An interesting little spiritual practice is one where you try to let go of this internal representation. This is accomplished simply by, as you’re mindful of whatever is going on, start loosing up on all the muscular tensions in the face. All of them! One after the other, eyes, cheeks, mouth, forehead, until you feel no energy is spent powering any area of your face.
People will look different doing this. Some will look extremely tired, others will look blissful, others will look just blank. However, the way one looks is exactly what this practice is not about.
I’ve noticed that the sense of self is intimately tied to facial expressions. The internal visual representation of your face fuels the sense of existing as an individual entity, physically separated from everything else. By loosing up and letting go of the need to adequately present yourself to the outside world through facial expressions, the sense of self may start to become lighter, vaporous and transparent. It is like it slowly starts to merge with space, until left is only a sense of non-obstructive openness.
It should be noted of course, that this practice best performed in private, as it is very much against social convention to stop facial expressions. These expressions signal who we are; do we seem trustworthy, kind, willing to cooperate? Or do we seem tired, bitter, and hence not open for interaction? Without facial expressions, there is just no way to tell. Proper facial expressions are vital from the perspective of social etiquette.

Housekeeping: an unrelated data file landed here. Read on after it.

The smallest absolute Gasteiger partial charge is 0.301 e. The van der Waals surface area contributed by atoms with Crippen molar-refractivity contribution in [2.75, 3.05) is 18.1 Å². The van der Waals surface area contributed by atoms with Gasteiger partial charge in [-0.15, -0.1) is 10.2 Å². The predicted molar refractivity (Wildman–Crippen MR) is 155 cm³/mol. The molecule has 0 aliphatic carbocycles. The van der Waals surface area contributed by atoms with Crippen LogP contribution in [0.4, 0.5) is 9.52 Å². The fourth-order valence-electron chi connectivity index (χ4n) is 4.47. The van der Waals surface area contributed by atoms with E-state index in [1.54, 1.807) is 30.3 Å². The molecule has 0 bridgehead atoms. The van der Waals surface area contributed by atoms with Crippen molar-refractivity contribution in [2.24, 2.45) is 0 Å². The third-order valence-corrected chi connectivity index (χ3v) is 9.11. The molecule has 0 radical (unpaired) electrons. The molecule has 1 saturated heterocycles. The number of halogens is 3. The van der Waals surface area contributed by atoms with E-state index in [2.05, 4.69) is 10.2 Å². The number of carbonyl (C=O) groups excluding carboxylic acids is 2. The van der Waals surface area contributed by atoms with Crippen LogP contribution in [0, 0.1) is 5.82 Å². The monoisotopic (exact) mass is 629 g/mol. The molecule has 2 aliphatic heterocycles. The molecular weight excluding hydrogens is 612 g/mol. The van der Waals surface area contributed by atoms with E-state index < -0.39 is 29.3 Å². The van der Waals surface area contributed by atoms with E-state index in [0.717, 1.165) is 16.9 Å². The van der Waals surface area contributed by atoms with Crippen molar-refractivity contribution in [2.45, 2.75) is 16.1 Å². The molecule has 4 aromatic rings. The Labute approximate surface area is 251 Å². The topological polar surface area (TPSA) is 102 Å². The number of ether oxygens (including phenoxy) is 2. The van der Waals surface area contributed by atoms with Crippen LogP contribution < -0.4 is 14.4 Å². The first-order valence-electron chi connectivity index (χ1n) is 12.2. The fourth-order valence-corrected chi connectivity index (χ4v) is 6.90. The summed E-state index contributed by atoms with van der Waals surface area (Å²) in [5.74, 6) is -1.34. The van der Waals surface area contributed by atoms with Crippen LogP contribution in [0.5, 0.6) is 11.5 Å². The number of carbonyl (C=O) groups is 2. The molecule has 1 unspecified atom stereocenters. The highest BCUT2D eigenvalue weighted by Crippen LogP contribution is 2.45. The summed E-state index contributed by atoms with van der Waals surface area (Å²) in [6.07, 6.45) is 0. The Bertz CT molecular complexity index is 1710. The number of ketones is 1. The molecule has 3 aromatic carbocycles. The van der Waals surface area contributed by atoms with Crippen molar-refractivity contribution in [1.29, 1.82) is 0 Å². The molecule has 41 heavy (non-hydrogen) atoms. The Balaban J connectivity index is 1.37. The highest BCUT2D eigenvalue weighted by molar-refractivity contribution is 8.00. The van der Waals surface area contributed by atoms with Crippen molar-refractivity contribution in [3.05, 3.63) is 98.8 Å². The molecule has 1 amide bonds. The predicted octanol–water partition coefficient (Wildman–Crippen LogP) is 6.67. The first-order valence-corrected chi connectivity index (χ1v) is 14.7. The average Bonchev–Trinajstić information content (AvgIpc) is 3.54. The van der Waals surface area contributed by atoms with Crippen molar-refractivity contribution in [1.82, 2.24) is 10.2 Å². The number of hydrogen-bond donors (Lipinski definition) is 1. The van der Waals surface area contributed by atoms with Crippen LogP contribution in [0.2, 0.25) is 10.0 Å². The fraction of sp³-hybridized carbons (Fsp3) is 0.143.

The only problem is that people don’t view facial expressions simply as social cues and signals used conveniently for communicative purposes. In addition, people believe that facial expressions and identity are one and the same! So, if you appear happy or sad, people will typically assume this is an accurate representation of who and what you actually are. A happy person. A sad person. Therefore, if you were to, in public, do the practice described above in which you stop sustaining all facial expressions, people would think you were either, at best, bizarrely tired, or, at worst, mentally disturbed! So best to do the practice in private.
That said, this is a simple and handy practice that I personally find very effective as it comes to both the small and the lofty. The small concerns the relief of tension and stress all throughout the body, as well as the mind. The lofty involves the prospect of an utter disentanglement of confusion; indeed, a blessed drenching in the rain of nondual reality.